Game Theory for Networks. 7th International EAI Conference, GameNets 2017 Knoxville, TN, USA, May 9, 2017, Proceedings

Research Article

Designing Cyber Insurance Policies: Mitigating Moral Hazard Through Security Pre-Screening

  • @INPROCEEDINGS{10.1007/978-3-319-67540-4_6,
        author={Mohammad Khalili and Parinaz Naghizadeh and Mingyan Liu},
        title={Designing Cyber Insurance Policies: Mitigating Moral Hazard Through Security Pre-Screening},
        proceedings={Game Theory for Networks. 7th International EAI Conference, GameNets 2017 Knoxville, TN, USA, May 9, 2017, Proceedings},
        proceedings_a={GAMENETS},
        year={2017},
        month={9},
        keywords={},
        doi={10.1007/978-3-319-67540-4_6}
    }
    
  • Mohammad Khalili
    Parinaz Naghizadeh
    Mingyan Liu
    Year: 2017
    Designing Cyber Insurance Policies: Mitigating Moral Hazard Through Security Pre-Screening
    GAMENETS
    Springer
    DOI: 10.1007/978-3-319-67540-4_6
Mohammad Khalili1,*, Parinaz Naghizadeh1,*, Mingyan Liu1,*
  • 1: University of Michigan
*Contact email: khalili@umich.edu, naghizad@umich.edu, mingyan@umich.edu

Abstract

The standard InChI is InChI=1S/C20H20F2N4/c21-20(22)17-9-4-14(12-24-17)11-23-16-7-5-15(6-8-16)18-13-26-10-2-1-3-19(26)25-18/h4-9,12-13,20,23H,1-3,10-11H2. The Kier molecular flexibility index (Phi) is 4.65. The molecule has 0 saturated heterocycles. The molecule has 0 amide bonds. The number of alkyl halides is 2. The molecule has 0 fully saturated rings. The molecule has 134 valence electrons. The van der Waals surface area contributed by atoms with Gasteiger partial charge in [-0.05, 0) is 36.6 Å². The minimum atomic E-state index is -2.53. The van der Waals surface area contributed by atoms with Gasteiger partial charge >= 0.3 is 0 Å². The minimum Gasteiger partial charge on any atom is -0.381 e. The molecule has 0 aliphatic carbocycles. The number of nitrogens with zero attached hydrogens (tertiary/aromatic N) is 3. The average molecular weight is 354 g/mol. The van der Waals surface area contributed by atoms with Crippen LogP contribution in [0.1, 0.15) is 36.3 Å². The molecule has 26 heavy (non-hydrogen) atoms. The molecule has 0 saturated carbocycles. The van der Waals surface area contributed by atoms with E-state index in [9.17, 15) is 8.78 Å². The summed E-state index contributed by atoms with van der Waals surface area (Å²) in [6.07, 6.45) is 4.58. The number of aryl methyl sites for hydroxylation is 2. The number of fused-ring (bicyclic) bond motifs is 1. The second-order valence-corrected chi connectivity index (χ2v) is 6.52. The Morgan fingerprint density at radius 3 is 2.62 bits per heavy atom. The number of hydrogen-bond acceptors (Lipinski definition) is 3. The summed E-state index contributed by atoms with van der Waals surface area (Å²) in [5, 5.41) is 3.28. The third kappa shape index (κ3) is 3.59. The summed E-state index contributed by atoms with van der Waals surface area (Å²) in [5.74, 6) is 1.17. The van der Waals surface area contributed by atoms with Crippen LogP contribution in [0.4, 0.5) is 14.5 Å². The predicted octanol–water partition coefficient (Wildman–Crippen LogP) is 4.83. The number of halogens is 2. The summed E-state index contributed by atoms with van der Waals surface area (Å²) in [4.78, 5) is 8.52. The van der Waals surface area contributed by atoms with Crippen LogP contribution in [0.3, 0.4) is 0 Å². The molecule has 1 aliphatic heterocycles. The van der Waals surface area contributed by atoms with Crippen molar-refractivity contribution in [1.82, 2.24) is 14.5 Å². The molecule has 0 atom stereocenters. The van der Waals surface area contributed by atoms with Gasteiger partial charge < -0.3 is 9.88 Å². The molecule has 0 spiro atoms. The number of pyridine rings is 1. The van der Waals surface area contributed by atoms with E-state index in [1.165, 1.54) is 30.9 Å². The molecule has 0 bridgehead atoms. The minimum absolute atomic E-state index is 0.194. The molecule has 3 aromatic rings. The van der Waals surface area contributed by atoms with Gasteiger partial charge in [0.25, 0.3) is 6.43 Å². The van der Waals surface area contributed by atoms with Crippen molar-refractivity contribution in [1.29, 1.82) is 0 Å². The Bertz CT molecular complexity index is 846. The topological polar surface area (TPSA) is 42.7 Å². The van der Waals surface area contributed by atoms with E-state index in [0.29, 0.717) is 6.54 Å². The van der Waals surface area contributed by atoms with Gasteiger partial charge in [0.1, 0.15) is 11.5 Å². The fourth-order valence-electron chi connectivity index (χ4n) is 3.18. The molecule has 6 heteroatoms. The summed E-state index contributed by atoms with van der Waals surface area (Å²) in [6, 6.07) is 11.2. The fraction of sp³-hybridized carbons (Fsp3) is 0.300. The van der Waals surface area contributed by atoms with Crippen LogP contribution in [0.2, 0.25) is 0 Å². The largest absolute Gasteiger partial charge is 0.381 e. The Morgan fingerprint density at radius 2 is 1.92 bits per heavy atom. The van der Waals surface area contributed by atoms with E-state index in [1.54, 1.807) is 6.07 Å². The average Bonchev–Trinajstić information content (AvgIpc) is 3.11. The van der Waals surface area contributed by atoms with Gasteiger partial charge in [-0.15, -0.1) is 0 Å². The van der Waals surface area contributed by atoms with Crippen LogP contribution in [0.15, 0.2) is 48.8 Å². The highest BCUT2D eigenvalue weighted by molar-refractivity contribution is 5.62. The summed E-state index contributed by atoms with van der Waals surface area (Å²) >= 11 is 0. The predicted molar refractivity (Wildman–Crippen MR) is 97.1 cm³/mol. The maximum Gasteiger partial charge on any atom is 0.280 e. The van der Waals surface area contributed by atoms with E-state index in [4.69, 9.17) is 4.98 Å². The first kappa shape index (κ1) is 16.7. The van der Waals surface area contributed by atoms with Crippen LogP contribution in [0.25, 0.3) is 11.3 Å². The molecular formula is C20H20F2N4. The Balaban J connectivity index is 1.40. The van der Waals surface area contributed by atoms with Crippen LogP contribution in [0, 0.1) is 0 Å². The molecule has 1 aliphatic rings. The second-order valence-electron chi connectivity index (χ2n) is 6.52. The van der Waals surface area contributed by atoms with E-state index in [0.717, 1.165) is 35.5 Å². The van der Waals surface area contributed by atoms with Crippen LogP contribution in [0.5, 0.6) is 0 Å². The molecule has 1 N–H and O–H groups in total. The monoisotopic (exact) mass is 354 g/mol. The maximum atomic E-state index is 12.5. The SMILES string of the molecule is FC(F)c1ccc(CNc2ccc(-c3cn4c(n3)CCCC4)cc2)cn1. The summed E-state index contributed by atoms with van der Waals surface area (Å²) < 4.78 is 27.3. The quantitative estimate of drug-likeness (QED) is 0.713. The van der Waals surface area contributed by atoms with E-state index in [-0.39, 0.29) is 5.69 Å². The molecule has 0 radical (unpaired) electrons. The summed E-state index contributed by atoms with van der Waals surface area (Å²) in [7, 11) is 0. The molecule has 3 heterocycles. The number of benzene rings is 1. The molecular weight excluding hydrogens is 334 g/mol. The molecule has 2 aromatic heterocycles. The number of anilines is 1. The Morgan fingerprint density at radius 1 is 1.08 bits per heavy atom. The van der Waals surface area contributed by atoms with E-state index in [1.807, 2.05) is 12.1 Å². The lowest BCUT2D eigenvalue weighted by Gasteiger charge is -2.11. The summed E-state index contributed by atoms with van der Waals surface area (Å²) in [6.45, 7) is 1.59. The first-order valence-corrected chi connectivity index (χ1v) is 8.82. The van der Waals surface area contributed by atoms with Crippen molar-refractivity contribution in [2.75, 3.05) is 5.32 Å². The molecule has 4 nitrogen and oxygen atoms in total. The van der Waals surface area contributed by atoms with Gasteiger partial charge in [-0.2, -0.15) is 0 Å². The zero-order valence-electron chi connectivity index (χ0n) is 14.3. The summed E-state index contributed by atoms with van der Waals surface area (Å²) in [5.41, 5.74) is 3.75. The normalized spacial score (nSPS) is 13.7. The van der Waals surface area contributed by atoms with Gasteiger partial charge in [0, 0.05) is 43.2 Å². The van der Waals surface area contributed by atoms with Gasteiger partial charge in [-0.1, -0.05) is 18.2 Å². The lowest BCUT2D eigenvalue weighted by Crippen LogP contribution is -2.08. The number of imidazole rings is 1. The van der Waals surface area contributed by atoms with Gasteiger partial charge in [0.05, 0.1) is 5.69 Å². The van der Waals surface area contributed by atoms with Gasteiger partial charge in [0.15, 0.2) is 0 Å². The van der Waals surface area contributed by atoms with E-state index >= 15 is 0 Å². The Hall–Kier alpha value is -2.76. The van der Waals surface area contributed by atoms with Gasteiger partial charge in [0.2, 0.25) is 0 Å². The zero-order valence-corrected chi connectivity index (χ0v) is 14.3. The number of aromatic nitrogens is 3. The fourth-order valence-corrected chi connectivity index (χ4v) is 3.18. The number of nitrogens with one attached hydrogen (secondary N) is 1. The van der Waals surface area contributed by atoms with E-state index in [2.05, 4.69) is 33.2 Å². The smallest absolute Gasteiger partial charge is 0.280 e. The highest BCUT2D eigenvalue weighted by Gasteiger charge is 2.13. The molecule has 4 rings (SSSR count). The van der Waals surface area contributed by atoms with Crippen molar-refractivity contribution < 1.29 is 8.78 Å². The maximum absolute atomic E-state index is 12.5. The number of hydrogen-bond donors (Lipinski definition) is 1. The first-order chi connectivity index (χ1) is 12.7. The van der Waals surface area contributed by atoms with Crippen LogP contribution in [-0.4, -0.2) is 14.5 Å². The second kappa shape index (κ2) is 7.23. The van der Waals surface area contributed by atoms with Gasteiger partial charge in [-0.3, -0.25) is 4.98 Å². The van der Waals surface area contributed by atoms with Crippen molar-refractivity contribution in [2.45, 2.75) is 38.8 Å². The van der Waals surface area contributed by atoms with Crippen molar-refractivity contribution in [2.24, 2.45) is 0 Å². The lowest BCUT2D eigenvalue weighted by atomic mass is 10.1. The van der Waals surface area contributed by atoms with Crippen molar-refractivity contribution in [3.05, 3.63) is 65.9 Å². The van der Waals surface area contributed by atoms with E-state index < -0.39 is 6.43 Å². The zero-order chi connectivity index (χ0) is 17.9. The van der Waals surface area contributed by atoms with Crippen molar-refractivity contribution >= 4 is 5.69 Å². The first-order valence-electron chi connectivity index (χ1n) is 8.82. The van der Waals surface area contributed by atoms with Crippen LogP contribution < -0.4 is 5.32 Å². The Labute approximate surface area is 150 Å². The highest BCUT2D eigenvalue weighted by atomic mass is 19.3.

Cyber-insurance has been studied as both a method for risk-transfer, as well as a potential incentive mechanism for improving the state of cyber-security. However, in the absence of regulated insurance markets or compulsory insurance, the introduction of insurance deteriorates network security. This is because by transferring part of their risk to the insurer, the insured agents can decrease their levels of effort. In this paper, we consider the design of insurance contracts by an (unregulated) profit-maximizing insurer, and allow for voluntary participation. We propose the use of pre-screening to offer premium discounts to higher effort agents. We show that such premium discrimination not only helps the insurer attain higher profits, but also leads the agents to improve their efforts. We show that with interdependent agents, the incentivized improvement in efforts can compensate for the effort reduction resulting from risk transfer, thus improving the state of network security over the no-insurance scenario. In other words, the availability of pre-screening signals benefits both the insurer, as well as the state of network security, without the need to regulate the market or compulsory participation.